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A Case of Curiosities Paperback – 25 Mar 1993


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Paperback, 25 Mar 1993
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Product details

  • Paperback: 368 pages
  • Publisher: Penguin Books Ltd; New edition edition (25 Mar. 1993)
  • Language: English
  • ISBN-10: 0140167846
  • ISBN-13: 978-0140167849
  • Product Dimensions: 12.8 x 1.7 x 19.8 cm
  • Average Customer Review: 4.7 out of 5 stars  See all reviews (3 customer reviews)
  • Amazon Bestsellers Rank: 2,098,163 in Books (See Top 100 in Books)

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Most Helpful Customer Reviews

6 of 7 people found the following review helpful By A Customer on 15 Jun. 2004
Format: Paperback
Though this intriguing picaresque novel is full of esoteric pursuits in late 18th-century France, the novel is remarkably accessible and great fun to read. Claude Page, a 12-year-old farm boy of huge imagination and intelligence, is mentored by the Count of Tournay, a defrocked priest who studies "everything from the grandeur of the heavens to the minutiae of the terrestrial world." In reality, he is training Claude to be an enameler of pornographic watches. As Claude pursues his interest as a mechanician, the reader is introduced to many facets of society and the forces which animate them.
Kurzweil delights in playing games with the reader, breaking down defenses and challenging expectations. His ability to bring this period to life in a context accessible to the reader is daunting. Gracefully incorporating such diverse subjects as the enameling process, watchmaking, taxidermy, strange sounds and exotic birds, as well as contemporary 18th-century science, philosophy, and love of pornography, Kurzweil makes these esoteric subjects come alive, not because they are so alluring to the reader, but because they are important to the characters, whose lives are intriguing and whose problems, despite the 18th-century context, are nevertheless universal.
This precursor to The Grand Complication does not have as tight a plot that that novel, but as a polymath's knowledge of the 18th century it is just as intelligent and just as much fun to read.
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0 of 1 people found the following review helpful By Mrs. J. Maslin on 8 Oct. 2010
Format: Paperback Verified Purchase
This was a book which I had seen commented upon in a newspaper in 2009 but I never got around to doing anything about it until I came across the description and decided to send for it. I haven't yet read the book but the transaction was, as always, hassle-free. The book arrived in the condition as advertised.
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0 of 2 people found the following review helpful By Mary Whipple HALL OF FAMETOP 500 REVIEWER on 10 Nov. 2002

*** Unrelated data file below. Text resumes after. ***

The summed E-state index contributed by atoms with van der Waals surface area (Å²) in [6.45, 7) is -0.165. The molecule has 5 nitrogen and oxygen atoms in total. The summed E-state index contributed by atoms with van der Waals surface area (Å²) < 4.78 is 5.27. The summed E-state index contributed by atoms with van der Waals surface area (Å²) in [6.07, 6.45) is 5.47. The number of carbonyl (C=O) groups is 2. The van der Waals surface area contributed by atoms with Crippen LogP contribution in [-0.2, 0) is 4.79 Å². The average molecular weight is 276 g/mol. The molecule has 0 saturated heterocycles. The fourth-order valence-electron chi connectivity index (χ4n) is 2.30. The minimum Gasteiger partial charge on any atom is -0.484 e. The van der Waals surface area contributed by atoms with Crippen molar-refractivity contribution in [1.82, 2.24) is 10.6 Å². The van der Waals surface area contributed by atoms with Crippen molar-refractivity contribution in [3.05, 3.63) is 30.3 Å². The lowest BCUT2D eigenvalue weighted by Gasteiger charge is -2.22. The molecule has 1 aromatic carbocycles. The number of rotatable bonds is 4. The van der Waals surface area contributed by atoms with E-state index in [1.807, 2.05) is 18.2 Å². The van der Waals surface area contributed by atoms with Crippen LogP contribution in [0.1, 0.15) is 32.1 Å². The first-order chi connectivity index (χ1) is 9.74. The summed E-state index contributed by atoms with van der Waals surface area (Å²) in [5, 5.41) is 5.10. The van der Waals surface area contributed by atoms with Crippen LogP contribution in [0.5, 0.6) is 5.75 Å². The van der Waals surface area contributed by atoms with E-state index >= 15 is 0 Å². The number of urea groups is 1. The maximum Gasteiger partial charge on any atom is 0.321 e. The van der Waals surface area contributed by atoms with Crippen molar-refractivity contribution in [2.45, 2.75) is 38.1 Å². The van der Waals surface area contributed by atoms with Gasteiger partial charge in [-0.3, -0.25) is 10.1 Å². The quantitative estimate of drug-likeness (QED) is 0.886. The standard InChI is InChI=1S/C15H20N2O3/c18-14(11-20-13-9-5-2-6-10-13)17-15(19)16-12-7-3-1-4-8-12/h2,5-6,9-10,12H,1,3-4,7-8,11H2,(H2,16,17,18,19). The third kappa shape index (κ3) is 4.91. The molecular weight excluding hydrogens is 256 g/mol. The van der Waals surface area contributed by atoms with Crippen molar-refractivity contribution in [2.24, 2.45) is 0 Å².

Format: Hardcover
Though this intriguing picaresque novel is full of esoteric pursuits in late 18th century France, the novel is remarkably accessible and great fun to read. Claude Page, a 12-year-old farm boy of huge imagination and intelligence, is "adopted" by the Count of Tournay, a defrocked priest who studies "everything from the grandeur of the heavens to the minutiae of the terrestrial world." In reality, he is training Claude to be an enameler of pornographic watches. As Claude pursues his interest as a "mechanician," the reader is introduced to many facets of society and the forces which animate them.
Kurzweil obviously delights in playing games with the reader, breaking down defenses and challenging expectations. In an early scene, for example, a surgeon's removal of "the devil's handiwork" from a child stimulates our sensibilities and anticipates our revulsion. Then Kurzweil jerks the chain and shows us who is in control. In serious or scholarly scenes, he lightens the mood with puns, word play, and jokes, some clever, some groaners--a nobleman's motto, "Born to Serve," refers to his tennis abilities; an expert in insanity is named Battie. Unique images provide constant surprises and vitalize his descriptions--"[The sound of] feet walking through snow was indistinguishable from the noise when the baker squeezed a sack of cornstarch"; "her costume was a taxidermist's dream."
Kurzweil's ability to bring this period to life in a context accessible to the reader is daunting.
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Most Helpful Customer Reviews on Amazon.com (beta)

Amazon.com: 23 reviews
18 of 20 people found the following review helpful
A 12-year-old pornographer brings the 18th century to life. 8 May 2002
By Mary Whipple - Published on Amazon.com
Format: Paperback
Though this intriguing picaresque novel is full of esoteric pursuits in late 18th century France, the novel is remarkably accessible and great fun to read. Claude Page, a 12-year-old farm boy of huge imagination and intelligence, is "adopted" by the Count of Tournay, a defrocked priest who studies "everything from the grandeur of the heavens to the minutiae of the terrestrial world." In reality, he is training Claude to be an enameler of pornographic watches. As Claude pursues his interest as a "mechanician," the reader is introduced to many facets of society and the forces which animate them.

Kurzweil obviously delights in playing games with the reader, breaking down defenses and challenging expectations. In an early scene, for example, a surgeon's removal of "the devil's handiwork" from a child stimulates our sensibilities and anticipates our revulsion. Then Kurzweil jerks the chain and shows us who is in control. In serious or scholarly scenes, he lightens the mood with puns, word play, and jokes, some clever, some groaners--a nobleman's motto, "Born to Serve," refers to his tennis abilities; an expert in insanity is named Battie. Unique images provide constant surprises and vitalize his descriptions--"[The sound of] feet walking through snow was indistinguishable from the noise when the baker squeezed a sack of cornstarch"; "her costume was a taxidermist's dream."